seven years of bad luck?
Or a jewel in the making?
My mother-by-grace (“by-grace” is what I call my in-laws. For each and every one of them is far from family due to law. No, we are family, through and through, due to keenly loving each other. It is a blessing that I hold with the utmost value and extensive gratitude) was an extraordinary woman.
All of 5 ft tall, she was full of sass, spunk and an excellent, albeit, unique sense of style. Anyone that met her…LOVED her. If there was a party being thrown, she was invited, for she brought the life. Typically introducing herself as Sophia or Zsa Zsa (which is what we all came to call her since she refused to be called grandma) loved the spot light and charmed and entertained with the best of them. If you were a man in your fifties or younger, had an ounce of good looks and a bit of wit, you would have been her arm candy for the evening. For she’d much rather rely on a steady arm than her cane. And until the day she passed, at 90, was the best darn playmate my daughter ever had (those two together…what a pair!!!)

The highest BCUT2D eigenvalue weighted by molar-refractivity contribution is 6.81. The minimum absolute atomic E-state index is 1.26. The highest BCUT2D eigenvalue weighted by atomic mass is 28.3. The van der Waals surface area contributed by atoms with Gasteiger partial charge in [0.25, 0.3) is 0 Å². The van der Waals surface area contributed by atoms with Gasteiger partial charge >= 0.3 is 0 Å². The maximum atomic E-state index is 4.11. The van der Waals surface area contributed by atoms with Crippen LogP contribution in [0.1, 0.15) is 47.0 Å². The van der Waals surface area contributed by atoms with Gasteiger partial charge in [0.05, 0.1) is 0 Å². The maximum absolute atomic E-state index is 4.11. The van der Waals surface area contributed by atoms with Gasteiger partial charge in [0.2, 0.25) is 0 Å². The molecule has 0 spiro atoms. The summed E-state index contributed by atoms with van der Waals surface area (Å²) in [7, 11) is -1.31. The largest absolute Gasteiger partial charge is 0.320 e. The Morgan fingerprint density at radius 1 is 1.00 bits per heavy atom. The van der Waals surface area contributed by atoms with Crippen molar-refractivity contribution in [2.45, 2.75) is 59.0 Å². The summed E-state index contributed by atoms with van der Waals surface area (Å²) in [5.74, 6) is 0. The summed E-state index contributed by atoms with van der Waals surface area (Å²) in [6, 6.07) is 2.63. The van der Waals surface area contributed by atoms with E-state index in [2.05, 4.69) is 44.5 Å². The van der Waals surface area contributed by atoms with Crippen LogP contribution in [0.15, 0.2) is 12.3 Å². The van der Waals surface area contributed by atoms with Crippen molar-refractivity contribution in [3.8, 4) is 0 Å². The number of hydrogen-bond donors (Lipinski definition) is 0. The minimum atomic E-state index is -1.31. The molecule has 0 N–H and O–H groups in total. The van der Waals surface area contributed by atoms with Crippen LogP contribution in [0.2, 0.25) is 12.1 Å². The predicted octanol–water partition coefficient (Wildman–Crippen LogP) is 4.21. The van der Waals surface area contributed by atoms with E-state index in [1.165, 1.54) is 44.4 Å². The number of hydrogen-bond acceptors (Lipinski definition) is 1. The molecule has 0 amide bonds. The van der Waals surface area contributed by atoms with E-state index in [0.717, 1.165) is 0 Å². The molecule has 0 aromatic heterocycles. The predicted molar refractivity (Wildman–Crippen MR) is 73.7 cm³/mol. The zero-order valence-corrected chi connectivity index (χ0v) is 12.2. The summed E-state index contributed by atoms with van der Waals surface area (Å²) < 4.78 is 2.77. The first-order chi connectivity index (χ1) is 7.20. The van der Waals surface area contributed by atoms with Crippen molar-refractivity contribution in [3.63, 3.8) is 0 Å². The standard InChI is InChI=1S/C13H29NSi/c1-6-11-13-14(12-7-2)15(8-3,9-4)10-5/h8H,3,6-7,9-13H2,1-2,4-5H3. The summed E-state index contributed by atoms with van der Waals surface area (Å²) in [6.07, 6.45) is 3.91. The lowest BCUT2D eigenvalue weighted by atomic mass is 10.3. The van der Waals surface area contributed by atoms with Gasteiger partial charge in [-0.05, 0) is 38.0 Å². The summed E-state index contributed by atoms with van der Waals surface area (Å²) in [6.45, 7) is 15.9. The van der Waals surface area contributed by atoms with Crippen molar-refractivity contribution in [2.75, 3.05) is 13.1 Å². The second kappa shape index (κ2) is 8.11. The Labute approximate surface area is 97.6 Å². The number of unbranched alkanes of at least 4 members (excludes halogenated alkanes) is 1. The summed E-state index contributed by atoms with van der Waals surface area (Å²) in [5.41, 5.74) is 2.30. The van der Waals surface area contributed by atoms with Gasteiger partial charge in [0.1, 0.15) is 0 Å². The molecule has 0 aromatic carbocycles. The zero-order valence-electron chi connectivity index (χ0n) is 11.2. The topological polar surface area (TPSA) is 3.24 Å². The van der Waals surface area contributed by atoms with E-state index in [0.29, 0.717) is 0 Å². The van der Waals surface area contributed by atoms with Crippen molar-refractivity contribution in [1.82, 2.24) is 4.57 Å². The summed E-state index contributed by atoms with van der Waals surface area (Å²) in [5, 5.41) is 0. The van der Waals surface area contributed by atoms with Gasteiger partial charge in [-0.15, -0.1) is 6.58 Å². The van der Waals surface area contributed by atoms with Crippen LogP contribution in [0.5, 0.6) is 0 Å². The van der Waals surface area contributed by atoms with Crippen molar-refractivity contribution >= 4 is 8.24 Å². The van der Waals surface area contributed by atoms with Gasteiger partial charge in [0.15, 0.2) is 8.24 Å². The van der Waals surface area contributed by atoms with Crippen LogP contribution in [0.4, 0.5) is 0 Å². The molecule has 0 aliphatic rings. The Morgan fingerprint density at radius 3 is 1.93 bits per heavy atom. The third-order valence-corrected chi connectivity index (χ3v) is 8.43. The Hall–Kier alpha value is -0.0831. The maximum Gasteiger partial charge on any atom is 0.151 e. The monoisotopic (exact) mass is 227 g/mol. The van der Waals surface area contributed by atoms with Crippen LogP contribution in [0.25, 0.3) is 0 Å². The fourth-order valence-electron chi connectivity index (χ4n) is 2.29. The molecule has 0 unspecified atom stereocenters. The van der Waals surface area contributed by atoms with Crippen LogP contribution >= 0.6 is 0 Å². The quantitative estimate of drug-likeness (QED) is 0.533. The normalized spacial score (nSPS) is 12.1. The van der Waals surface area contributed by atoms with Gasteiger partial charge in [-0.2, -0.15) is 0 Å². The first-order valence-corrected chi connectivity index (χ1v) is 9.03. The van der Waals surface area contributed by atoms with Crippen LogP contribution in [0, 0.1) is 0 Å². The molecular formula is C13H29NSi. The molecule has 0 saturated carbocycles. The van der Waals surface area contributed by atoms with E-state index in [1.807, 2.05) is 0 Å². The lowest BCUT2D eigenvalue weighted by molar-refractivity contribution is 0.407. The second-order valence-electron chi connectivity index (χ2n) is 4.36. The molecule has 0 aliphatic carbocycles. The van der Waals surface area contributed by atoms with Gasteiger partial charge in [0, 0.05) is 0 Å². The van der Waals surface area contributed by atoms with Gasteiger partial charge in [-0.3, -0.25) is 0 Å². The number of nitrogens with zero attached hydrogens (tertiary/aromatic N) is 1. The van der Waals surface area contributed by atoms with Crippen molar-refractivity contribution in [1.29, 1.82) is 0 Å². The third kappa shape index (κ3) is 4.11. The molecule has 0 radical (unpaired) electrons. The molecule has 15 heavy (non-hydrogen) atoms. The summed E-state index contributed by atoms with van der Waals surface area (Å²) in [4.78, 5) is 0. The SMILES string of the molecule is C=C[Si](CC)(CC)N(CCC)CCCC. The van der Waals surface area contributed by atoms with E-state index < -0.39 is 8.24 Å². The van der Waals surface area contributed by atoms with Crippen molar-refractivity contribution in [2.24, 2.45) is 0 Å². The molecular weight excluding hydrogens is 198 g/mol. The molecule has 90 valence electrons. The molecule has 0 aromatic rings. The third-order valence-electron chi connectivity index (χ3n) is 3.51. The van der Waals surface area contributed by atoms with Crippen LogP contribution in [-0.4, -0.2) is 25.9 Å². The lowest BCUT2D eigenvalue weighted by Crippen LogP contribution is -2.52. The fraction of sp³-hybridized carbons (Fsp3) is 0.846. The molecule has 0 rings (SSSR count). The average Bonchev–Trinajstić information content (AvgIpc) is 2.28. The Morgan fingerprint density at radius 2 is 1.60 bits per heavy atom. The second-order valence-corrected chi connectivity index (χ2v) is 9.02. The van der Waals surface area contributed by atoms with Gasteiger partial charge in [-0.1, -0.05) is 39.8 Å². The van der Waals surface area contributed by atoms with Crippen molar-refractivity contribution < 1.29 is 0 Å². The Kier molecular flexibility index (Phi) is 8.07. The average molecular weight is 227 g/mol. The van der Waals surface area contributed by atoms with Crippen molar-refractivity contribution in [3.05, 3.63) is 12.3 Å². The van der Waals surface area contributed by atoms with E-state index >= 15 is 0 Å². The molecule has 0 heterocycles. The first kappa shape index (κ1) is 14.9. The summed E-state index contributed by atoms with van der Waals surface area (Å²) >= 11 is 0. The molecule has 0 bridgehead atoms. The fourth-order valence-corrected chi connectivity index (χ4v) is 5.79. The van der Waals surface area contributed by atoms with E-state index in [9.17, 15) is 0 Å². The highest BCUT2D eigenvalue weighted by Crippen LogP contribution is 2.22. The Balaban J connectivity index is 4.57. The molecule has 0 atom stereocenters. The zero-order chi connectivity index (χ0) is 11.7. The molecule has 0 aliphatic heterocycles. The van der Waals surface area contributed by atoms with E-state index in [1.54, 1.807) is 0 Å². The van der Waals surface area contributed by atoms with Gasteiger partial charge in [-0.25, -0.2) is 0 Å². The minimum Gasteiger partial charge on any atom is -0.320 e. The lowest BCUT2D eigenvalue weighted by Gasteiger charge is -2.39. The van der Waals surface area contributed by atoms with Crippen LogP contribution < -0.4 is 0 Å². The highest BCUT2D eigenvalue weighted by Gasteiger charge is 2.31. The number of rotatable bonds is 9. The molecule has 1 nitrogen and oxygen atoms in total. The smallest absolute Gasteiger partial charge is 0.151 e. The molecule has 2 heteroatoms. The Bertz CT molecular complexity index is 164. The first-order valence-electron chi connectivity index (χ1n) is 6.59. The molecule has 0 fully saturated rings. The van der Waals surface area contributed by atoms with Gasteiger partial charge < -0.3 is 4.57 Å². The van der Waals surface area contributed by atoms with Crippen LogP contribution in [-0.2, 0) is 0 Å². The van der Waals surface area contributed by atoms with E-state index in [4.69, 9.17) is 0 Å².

Zsa Zsa, unapologetically, exhibited how life and love could and should be lived WIDE OPEN and FULL OUT ON!
Now I am not trying to paint a picture of a saint.
Was she adorable? Yes.
Loving? Oh my heck yes!
Funny? To the nth degree.
But she was no saint and had a couple of quirks to prove it.
One of those quirks being that she was highly superstitious.
She had lucky and unlucky numbers. Even had an unlucky color…purple, of all things. If she spilt olive oil, she’d dab a bit behind her ear. Salt…threw some over the shoulder. The gift of a wallet or a purse also came with money. Don’t even think about putting your hat (shoes, hangers, pretty much anything…) on the bed for you’d see just how spry she was as she hastily got the object moved to the dresser or nightstand. If she walked out one door to leave then that was certainly the door she’d walk back through when she returned. And heaven forbid making a toast with water! Even if you’re 8, she’d put a drop of wine in it, for luck sake.
So when one of her favorite pieces, a full length mirror that was her mothers, shattered. Leaving behind only a gode gold leaf frame. I wondered how she would have handled it…would she have concerned herself with a superstition of seven years of bad luck? Would she have cleaned up the mess and discarded the bulky frame? Or would she have done as I did…
creating a treasured piece that reminds us of her daily?
I certainly hope that it would have been the latter.
Undoubtedly once she saw all the precious ways this frame of hers has been used (bridal shower, retirement party, leaned against a wall in our home with favorite quotes…) any superstition that may have lingered would have been erased.